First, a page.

Pity the Vancouver Canucks didn’t have those Millionaires costumes on Tuesday night because they certainly enjoyed a throwback night.
They got an old-time, ’70s-style, down-the-wing slap-shot goal from Jannik Hansen that must have reminded every Canucks fan over 50 of Stan Smyl’s glory days.
They got a vintage magic goal from Daniel Sedin who converted a seeing-eye pass from his brother, and also threw in some tremendous moves which didn’t quite turn to gold on some other occasions as the Sedins were on top form.
They got manna from heaven in the form of a goal from Dale Weise and an assist from Jordan Schroeder and they got old-time goaltending from Cory Schneider that reminded everyone of, well, Cory Schneider.
They had their usual dreadful third period, of course, now having been outscored 9-3 in their last three third stanzas, but they had built up enough capital to emerge with their dignity intact.
The confluence of these factors resulted in a much-needed victory that certainly didn’t look possible after the first period, which was dominated so much by St. Louis.
They peppered the goalie Alain Vigneault had pressured so much after the morning skate when he said that he, as a coach, had to be standing at the same podium after the game and able to declare that he had the best goaltender of the night. He was certainly able to make that claim — and did.
“It’s a big science, isn’t it,” joked Vigneault, “you need great goaltending to win in this league. We were looking for our hands and our legs in the first period and he made some big saves for us and allowed us to get up in the second, and both goals in the third were bad bounces. They were both going wide but all of a sudden they’re in the back of the net and we’re in a challenging situation.”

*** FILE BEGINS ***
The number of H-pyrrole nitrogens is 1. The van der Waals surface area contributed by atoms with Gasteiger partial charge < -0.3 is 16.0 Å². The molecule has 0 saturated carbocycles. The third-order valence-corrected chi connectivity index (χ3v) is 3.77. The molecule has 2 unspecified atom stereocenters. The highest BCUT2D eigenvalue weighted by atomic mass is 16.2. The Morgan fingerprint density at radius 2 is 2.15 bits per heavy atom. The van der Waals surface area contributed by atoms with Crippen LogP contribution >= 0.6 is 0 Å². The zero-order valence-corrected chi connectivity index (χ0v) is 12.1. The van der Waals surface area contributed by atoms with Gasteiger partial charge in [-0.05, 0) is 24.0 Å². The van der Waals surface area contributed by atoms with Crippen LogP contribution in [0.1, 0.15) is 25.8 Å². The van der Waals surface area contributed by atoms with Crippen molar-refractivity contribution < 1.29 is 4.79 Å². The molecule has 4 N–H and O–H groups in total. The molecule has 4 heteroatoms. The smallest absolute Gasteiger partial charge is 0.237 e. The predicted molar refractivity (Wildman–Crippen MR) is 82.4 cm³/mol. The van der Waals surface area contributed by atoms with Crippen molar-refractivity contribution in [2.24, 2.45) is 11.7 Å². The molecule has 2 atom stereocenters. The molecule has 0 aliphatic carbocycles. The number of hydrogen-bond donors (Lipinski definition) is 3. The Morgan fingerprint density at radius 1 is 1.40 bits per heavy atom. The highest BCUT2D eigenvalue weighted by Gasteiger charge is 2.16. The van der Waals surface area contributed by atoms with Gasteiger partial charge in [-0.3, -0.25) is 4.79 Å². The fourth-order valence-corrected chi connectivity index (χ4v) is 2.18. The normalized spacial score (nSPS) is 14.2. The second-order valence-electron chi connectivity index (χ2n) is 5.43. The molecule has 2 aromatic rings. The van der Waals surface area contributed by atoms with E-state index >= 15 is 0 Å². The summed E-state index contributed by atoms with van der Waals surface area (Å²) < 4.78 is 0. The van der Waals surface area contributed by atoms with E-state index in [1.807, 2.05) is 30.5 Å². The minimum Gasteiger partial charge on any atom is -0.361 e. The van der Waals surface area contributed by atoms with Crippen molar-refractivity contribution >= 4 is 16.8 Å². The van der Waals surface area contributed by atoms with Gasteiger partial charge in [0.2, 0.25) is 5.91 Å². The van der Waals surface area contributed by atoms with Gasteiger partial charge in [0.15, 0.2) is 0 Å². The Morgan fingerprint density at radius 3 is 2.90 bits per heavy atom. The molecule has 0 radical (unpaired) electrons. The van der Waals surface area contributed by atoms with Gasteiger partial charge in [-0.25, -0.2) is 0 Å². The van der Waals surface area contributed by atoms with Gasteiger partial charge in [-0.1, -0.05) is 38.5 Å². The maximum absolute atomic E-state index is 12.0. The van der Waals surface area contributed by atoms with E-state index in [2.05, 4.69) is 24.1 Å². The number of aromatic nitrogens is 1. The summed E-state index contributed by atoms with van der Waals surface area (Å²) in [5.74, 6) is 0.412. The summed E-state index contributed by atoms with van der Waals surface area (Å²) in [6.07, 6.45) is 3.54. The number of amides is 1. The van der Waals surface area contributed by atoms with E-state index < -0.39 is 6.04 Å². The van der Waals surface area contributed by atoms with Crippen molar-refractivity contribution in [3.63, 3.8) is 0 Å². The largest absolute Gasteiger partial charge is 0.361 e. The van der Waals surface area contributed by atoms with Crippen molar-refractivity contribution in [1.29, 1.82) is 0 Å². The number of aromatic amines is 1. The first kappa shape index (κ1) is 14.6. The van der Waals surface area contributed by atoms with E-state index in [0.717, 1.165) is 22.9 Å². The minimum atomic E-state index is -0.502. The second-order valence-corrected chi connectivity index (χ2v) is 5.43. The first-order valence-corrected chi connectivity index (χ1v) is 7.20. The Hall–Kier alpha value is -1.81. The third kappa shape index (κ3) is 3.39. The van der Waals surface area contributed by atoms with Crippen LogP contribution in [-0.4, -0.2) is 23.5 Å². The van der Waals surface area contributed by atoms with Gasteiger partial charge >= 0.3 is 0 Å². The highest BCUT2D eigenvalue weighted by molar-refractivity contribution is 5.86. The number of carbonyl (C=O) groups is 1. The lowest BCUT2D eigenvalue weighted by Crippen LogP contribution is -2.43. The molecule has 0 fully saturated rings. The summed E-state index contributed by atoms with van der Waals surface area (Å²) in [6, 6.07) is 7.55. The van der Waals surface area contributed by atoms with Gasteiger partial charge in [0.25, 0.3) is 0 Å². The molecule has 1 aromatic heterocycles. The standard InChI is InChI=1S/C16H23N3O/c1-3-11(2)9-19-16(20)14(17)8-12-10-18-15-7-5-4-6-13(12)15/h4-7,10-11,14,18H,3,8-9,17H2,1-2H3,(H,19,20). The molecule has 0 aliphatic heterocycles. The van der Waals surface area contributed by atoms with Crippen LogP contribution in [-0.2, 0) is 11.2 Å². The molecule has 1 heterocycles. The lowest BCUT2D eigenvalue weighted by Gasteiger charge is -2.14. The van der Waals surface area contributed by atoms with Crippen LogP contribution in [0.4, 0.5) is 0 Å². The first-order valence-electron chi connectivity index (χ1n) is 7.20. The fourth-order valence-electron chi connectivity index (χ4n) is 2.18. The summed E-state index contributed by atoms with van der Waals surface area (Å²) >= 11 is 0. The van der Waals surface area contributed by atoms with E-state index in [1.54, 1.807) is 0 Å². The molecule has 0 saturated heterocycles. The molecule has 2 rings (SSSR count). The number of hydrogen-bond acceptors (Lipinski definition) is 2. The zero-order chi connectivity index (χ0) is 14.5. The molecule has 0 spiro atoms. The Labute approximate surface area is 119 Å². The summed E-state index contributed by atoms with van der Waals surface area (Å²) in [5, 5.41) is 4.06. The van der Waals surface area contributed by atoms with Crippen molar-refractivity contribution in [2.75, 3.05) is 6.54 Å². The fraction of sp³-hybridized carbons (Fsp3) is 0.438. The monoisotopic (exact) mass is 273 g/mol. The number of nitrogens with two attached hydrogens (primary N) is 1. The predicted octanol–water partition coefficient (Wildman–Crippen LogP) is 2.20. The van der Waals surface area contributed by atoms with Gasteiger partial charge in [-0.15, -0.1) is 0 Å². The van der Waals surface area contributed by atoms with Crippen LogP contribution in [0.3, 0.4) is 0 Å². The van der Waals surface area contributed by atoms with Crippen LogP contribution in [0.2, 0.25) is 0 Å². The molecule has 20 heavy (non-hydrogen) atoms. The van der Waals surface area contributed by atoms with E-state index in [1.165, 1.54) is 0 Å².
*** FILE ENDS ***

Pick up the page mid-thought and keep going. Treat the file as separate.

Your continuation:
Schneider has spent a good deal of time with goalie coach Roland Melanson this past week and their work certainly seems to have paid off, with the goalie coming out of mothballs the way he did last season to throw up a great performance. He kept his teammates from being dynamited out of their own building early on.
“If you give up a couple of those (in the first period) and fall down 2-0 against this team, it’s pretty well a death sentence,” said Schneider, who celebrated his 27th birthday sitting on the bench watching Roberto Luongo play Monday night.
“So it was pretty nice to make those saves,” he added. “The glove saves were nice, you always like those because it means you’re tracking the puck pretty well. The goals in the third were just bounces, but there’s been quite a few of those lately. Ask Lu, he’s had quite a few like that, too.”
While they did manage the victory, there was also something disquieting in the game to those who think the Canucks might still compete for a Stanley Cup this season in the event they get Ryan Kesler, David Booth and Zack Kassian back together and ready to go in the playoffs. And this of course assumes they make the post-season.
The Blues were so superior in almost every aspect of the game it was ridiculous. Both the first and third periods gave the impression the ice was tilted in one direction, the locals decidedly skating uphill. Only the Sedins seemed able to stem the tide. And while this team would certainly have a different look with those three big forwards in the lineup, you have to wonder whether they can play at a high enough level consistently enough to make any kind of significant run.
If they get goaltending like they did in this one, there’s no question about competing and winning at any level. Any team could. But any drop-off from this form and the question remains, particularly given both Anaheim and Chicago might well be stronger opponents than the Blues.
© Copyright (c) The Province